Monday, January 4, 2010

Some Pics from Lag Erickson

This pic came from John Erickson's fantastic Web Site. The top pic shows the golfer's address position and the bottom pic shows the golfer at about P5. Click the picture to enlarge it.


This collage was done to show 'vertical ground pressures.'

As you can see in each pic, each golfer has noticeably more knee bend on the downswing than they had at address. Or as Mike Maves likes to say, these golfers are 'making themselves shorter' on the downswing. This shows golfers using ground forces because they are essentially 'gripping' the ground and pushing off the ground so they can get a little more power in their pivot.

One of the things I've noticed about ground pressures and ground forces talk is that it's come from 4 'prominent instructors.'

- Sean Foley
- Shawn Clement
- Mike Maves
- Mike Bennett

I do not find it to be a coincidence that the first three instructors are all Canadians.

Why?

Because hockey is the favorite sport of Canada (the national sport of Canada is actually lacrosse), it's very important to be able to stabilize the feet when hitting a slap shot. And my guess is that all three Canadian instructors have played hockey at some point in their life and understand how hard it is to power a slap shot when on skates. So why not apply that to golf?

And Mike Bennett, who along with Andy Plummer teaches the S&T golf swing, grew up near the Finger Lakes area of New York and was good friends with PGA Tour golfer Tom Scherrer who was raised in Skaneateles, NY. Scherrer was an excellent hockey player in high school and was the first person to use the Stack and Tilt pattern on the PGA Tour.




3JACK

7 comments:

Greg Brown said...

Richie,

Its funny you bring this up. There is a guy on youtube that puts tons of slo mo swings from the tour up that he takes himself, maybe a Euro TV guy or something...anyway I was watching all of them to see how they transition because one of the holes in my swing is a little over the top move to get steep but then I save it by going down under the plane rather than the typical slicers mistake.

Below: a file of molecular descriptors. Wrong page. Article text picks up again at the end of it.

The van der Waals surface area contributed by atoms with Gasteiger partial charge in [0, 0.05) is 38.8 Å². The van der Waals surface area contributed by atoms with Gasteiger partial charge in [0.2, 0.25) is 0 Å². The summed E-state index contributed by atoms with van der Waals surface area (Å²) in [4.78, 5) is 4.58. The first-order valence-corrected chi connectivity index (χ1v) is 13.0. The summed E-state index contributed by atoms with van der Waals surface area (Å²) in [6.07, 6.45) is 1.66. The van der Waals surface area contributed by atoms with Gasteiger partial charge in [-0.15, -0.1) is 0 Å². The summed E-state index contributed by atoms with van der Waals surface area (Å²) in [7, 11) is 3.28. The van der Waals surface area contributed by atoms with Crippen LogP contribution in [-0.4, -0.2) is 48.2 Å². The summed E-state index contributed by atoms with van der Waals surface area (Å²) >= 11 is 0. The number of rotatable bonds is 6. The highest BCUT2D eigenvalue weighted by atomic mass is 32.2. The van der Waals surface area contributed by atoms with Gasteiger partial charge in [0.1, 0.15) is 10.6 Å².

What I noticed in these videos is that every one of them has a pronounced sit down and make themselves shorter while shifting the weight left and rotating. I know this is not exactly ground forces that you are talking about but the "move" is the same.

Everyone talks about staying on plane, hula hips, tracing plane lines but I don't recall a lot of instruction on this sit down move, other than from Clement. He talks about the move comes from "behind" you in one of the videos, think its titled "proper weight shift".

Rich H. said...

I'll have to look into that video. I remember a Manzella video where he talks about the 'squat' and says it's not quite what it appears. My ballstriking has been getting better and better recently and in about a week I may post some findings and thoughts on what I've done differently.

Greg Brown said...

Here it is, downswing weight shift

http://www.youtube.com/watch?v=0CSHqnYNijw

Emmett said...

Doesn't The Golfing Machine call this a snare (bobbing)? Seems like quite an oversight seeing that so many great players make this move.

Rich H. said...

Emmett - This is probably one of my biggest complaints about TGM, the 'stationary head.' No golfer in the world has a perfectly stationary head. It just doesn't happen. I think having a 'steady' head is probably a better description of an 'essential' to the golf swing.

Bobbing is more of an excessive *head* dip, not a bending of the knees on the downswing. Although if you are bobbing, it's usually a faulty movement of the knees or the back. But I don't consider bobbing a slight movement downward of the head as long as the rest of the body is doing down slightly as well.

Kevin said...

From YODA:

HOMER KELLEY viewed the Stationary Head as a geometric ideal, not as a mechanical absolute. He recognized our humanity. Hence, his advice: "Just keep it as still as you can."

Rich H. said...

Ahhh, did not know that Kev. Thanks!